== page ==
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ship, operated by a state-owned company, that flipped over and sank in a matter of minutes, taking hundreds of lives with it. the suspicion of the families is the need to the communist party to measure public response to what is a national tragedy will trump answers and the trip. nick: you are watching bbc world news america. still to come on tonight's program, he defended saddam hussein tosh regime to the world. tariq aziz died at age 79 while awaiting execution. more details on financial transactions at fifa. it a payment made by the football association of ireland. more than $7 million was given to stop legal action over a french strike.
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that led to a goal that knocked ireland out of the 2010 world cup qualifier. richard cromwell reports. richard: it was the moment the island pot world cup dream came crashing down. just 16 minutes away from going to the world cup, someone mishandled the ball. the island promised legal action. it has emerged thatfifa -- that fifa paid them 5 million euros. some have made it tantamount to hush money, and accusation rejected by irish officials. >> they were on stage having a laugh with us. we came to an agreement. it is a very good agreement, a legitimate agreement. it was a payment to the association. >> why was it a payment?
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richard: the fallout from the u.s. criminal investigation into fifa continues with the emergence of a letter that shows south african officials asked fifa to pay $10 million from an account. mr. blatter has taken to twitter saying he is working on radical reform plans. it is 10 days as the crisis began. with developments that are seemingly inevitable, sepp blatter is working inside fifa's headquarters, trying to salvage his image. richard conway, the vc world's -- bbc news. nick: saddam hussein caution close advisor tariq aziz has died at the age of 79.
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he surrendered to u.s. troops in 2003 and was awaiting execution when he fell ill. a fluent english speaker, he made his name by staunchly defending saddam hussein to the world during the two gulf wars, loyal to his leader to the very end. caroline: his loyalty was never in doubt. tariq aziz was one of saddam hussein hush most trusted lieutenants, a member of the revolutionary command council. he was seen as the clean glove of its bloodstained hands. he traveled the world, the regime polish international fate. silver tongued sophisticated. in 2003 he went to rome to meet the pope as he campaigned to avert the u.s.-led invasion of iraq. he insisted that there were no weapons of mass distraction --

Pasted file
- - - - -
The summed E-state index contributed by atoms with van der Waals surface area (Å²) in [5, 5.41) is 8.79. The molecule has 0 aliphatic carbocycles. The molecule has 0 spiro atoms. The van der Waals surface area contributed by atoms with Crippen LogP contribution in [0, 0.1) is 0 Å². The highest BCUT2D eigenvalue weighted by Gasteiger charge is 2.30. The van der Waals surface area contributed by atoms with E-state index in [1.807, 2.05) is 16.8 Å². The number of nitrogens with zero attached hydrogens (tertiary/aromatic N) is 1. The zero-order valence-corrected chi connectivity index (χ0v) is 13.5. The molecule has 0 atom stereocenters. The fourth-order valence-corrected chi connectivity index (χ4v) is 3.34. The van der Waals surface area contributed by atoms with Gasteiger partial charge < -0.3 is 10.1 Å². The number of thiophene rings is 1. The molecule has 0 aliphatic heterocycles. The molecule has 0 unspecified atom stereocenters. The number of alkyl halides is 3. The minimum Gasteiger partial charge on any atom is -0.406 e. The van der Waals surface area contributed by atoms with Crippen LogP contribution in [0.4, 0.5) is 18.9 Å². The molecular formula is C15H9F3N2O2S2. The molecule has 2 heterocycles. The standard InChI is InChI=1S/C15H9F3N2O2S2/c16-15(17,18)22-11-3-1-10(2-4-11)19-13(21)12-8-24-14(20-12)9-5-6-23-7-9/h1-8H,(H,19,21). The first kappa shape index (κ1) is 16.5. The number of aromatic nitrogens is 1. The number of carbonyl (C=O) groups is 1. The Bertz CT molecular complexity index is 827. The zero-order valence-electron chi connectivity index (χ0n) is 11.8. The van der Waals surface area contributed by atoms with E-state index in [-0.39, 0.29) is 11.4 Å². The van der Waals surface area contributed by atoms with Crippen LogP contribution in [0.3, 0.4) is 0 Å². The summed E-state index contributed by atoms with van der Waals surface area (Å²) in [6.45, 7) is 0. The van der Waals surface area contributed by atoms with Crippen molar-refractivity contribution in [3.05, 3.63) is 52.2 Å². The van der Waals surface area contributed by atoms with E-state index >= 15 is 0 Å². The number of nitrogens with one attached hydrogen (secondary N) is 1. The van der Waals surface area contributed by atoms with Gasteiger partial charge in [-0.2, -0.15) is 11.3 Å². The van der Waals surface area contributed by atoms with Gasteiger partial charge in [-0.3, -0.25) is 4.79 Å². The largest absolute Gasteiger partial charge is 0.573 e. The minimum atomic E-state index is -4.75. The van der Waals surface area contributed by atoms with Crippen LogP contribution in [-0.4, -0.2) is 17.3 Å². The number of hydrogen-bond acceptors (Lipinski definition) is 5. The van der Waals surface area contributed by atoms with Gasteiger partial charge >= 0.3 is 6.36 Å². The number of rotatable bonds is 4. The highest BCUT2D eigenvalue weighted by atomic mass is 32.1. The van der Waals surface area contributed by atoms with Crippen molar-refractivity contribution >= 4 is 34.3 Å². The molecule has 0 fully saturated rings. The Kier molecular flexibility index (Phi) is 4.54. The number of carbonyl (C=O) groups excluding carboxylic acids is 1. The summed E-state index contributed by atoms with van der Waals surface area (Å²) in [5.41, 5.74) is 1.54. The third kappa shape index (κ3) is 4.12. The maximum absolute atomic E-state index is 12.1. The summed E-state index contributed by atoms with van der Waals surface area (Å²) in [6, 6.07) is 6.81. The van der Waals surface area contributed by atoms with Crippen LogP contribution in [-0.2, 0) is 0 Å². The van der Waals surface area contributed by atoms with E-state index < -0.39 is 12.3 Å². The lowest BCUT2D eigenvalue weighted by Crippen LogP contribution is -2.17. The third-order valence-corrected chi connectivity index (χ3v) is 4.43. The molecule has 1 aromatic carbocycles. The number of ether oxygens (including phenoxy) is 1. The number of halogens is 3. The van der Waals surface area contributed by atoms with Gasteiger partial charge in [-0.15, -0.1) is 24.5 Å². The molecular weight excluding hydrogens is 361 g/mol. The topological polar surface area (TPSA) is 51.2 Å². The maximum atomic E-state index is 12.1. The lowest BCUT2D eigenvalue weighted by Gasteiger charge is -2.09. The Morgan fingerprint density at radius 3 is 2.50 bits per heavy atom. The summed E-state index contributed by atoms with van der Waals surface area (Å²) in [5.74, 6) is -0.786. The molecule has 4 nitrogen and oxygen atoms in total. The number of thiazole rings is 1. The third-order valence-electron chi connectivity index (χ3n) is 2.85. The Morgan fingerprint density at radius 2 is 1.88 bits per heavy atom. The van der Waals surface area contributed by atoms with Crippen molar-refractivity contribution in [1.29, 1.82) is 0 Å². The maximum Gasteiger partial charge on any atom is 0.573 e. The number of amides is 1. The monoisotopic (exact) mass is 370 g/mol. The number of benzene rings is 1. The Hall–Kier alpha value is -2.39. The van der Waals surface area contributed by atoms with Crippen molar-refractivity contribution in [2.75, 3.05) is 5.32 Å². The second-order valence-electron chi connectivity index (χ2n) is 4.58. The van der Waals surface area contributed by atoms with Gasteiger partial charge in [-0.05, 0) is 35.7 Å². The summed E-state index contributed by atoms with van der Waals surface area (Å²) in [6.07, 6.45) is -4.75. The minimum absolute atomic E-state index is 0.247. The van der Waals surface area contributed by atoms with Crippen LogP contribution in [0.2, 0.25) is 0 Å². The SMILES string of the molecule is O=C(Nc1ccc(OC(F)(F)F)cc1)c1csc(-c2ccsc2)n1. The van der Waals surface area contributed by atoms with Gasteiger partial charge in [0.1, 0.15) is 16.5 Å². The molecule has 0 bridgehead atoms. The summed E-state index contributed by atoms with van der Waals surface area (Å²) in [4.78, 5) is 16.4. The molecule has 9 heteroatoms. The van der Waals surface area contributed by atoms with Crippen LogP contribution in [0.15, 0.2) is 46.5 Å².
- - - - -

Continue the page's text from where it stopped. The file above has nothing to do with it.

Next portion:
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mass destruction. >> is bad for the region and bad for the world. caroline: of course, it did happen. an invasion that he warned that would be interpreted by many muslims as an attack on their religion. he surrendered certainly after the regime was toppled. he faced a series of trials for complicity in the crimes committed during saddam hussein bosch dictatorship, but already he was a frail and sick man suffering from heart problems. in 2010 he was committed to death. the sentence of pain was never -- sentence of hanging was never carried out. the vatican apply for clemency. he dictated the invasion of places to the dictatorship's use
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of chemical weapons. debt now of a heart attack in jail at the age of 79. nick: here in the u.s., it seems each day brings a new presidential contender. on the republican side, contenders have swelled to double digits. most try to grasp the mantle of ronald reagan, who died 11 years ago today. the 40th president has become an icon for the party. in an age of increasing gridlock in washington, the famous reagan charm could do good. what made him such an effective politician? some answers can be found in a biography by h w brown. you say ronald reagan has been mr. remembered by history. what you mean? h.w.: there's a liberal view of
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reagan, which was aan amiable dunce. there is the conservative view which says reagan is the sum of all goodness and american life since 1980. both of those oversimplify. the liberals don't give enough credit. the conservatives donate knowledge that such a conservatives don't acknowledge that he was less conservative than they thought he should be. nick: you say he should be remembered as a smart politician who was prepared to talk. h.w.: there were two reagans for the oratorical -- two reagans. the oratorio reagan, the rating who is the icon. they can nail their flags to
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that mass. there was a reagan who was elected official. as governor and president, he understood the point of getting elected is to govern. reagan understood that to govern in a democracy is to compromise. reagan said again and again, i would rather get 80% of what i what they go to a cliff with my flags flying. that is the regular made progress incrementally. it was a reagan who could compromise to make a deal. nick: compromises on most a dirty word these days, and yet he continues to be revered. why that paradox? h.w.: because those people who want to see reagan as a conservative icon can quote the speeches. in the speeches, reagan does not optimized. he is always 100% conservative. the reason that the conservatives would be uncomfortable is there was a reagan who was governing governor and then president, who